As an executive, manager or supervisor you are supposed to have all the answers. After all, that is why you get paid the big bucks: to solve problems. And most of the problems you deal with are typically people problems. If there are people challenges in your organization, then as the leader you are the answer.

But what if it’s the questions that you actually need?

In his new book The Coaching Habit: Say Less, Ask More & Change the Way You Lead, best selling author Michael Bungay Stanier notes that the key to successful leadership is successful coaching. But he also says, “You’re probably not getting very effective coaching; and you’re probably not delivering very effective coaching.” The difference between ineffective and effective coaching is asking questions. But not just any questions: the right questions.

In his book, Bungay Stanier offers the seven best questions any manager can ask an employee to improve their performance. Below are three of those questions and how to best implement them. For the remaining four, be sure to pick up a copy of The Coaching Habit (it has tons of solid information to grow your leaders).

(1) The Kickstart Question: What’s on your mind?

Bungay Stanier says staring with this question you can turn a chat into a “real conversation….It’s a question that says, ‘Let’s talk about the thing that matters most.’” Rather than wasting unnecessary time (and what leader has an excess of time these days), this questions is about getting quickly to the thing that matters most.

(2) The Focus Question: What’s the real challenge for you here?

This question gets to the heart of the challenge at hand. With the coaching habit there is no more beating around the bush. Too many times when employees start a conversation about a situation, they start off topic and not what is really on their mind. They chase rabbits. This question forces your direct reports to peel back the layers and identify the core issue.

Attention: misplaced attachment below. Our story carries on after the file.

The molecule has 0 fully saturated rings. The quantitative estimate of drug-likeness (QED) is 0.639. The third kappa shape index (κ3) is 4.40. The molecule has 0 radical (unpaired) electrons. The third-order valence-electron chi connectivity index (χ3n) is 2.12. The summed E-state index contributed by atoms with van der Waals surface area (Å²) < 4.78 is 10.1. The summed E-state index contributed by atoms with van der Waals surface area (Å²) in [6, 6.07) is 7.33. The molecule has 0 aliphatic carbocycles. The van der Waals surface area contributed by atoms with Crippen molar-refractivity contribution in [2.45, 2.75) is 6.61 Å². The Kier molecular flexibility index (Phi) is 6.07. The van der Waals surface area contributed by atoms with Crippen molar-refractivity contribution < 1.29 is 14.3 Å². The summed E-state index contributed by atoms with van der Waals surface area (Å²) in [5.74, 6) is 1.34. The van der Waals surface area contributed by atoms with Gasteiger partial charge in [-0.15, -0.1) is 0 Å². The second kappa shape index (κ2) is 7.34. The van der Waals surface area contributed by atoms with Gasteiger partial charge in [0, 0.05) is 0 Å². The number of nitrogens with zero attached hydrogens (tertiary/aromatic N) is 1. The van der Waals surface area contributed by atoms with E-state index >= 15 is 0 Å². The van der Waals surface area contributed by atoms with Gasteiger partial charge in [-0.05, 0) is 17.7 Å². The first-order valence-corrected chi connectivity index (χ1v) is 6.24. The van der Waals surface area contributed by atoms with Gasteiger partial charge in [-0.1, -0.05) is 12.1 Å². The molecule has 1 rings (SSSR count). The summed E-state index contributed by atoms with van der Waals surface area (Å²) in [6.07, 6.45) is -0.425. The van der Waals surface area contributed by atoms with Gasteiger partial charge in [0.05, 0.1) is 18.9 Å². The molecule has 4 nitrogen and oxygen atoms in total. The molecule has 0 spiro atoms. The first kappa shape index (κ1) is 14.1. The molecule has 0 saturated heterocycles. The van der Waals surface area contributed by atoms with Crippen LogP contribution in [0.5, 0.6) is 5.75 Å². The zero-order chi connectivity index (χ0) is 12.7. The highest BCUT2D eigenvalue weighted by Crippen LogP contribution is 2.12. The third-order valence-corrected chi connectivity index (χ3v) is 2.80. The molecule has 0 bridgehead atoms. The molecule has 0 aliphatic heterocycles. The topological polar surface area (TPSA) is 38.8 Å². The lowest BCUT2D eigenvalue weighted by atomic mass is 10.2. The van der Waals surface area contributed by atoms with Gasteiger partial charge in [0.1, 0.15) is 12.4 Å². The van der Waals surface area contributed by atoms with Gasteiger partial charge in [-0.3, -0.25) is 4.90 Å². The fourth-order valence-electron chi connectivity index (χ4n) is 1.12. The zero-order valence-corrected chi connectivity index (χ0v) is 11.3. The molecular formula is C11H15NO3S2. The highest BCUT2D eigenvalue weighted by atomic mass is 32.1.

(3) The Lazy Question: How can I help?

The lazy question works in two ways. First, it forces the other person to make a clear request, by forcing her to get clear on what it is she wants or needs. Second, it is a self-management tool to keep you as the manager curious and keep you lazy: it prevents you from spending time doing things you think people want you to do.

Now that you know some of the questions to ask, what do you do what the information? Here are a few application suggestions:

  • Ask these questions when you are coaching your employees
  • Use this book as a management training tool with your leaders
  • Implement these questions in management team meetings

Those are just a few key insights and application points from three of the questions in The Coaching Habit. The book offers many more ideas, tips and resources to improve the way you lead. As John Maxwell says, “everything rises and falls on leadership.” If you want your organization to rise with your leadership, then it starts by asking the right questions.

To discover what those right questions are, read The Coaching Habit.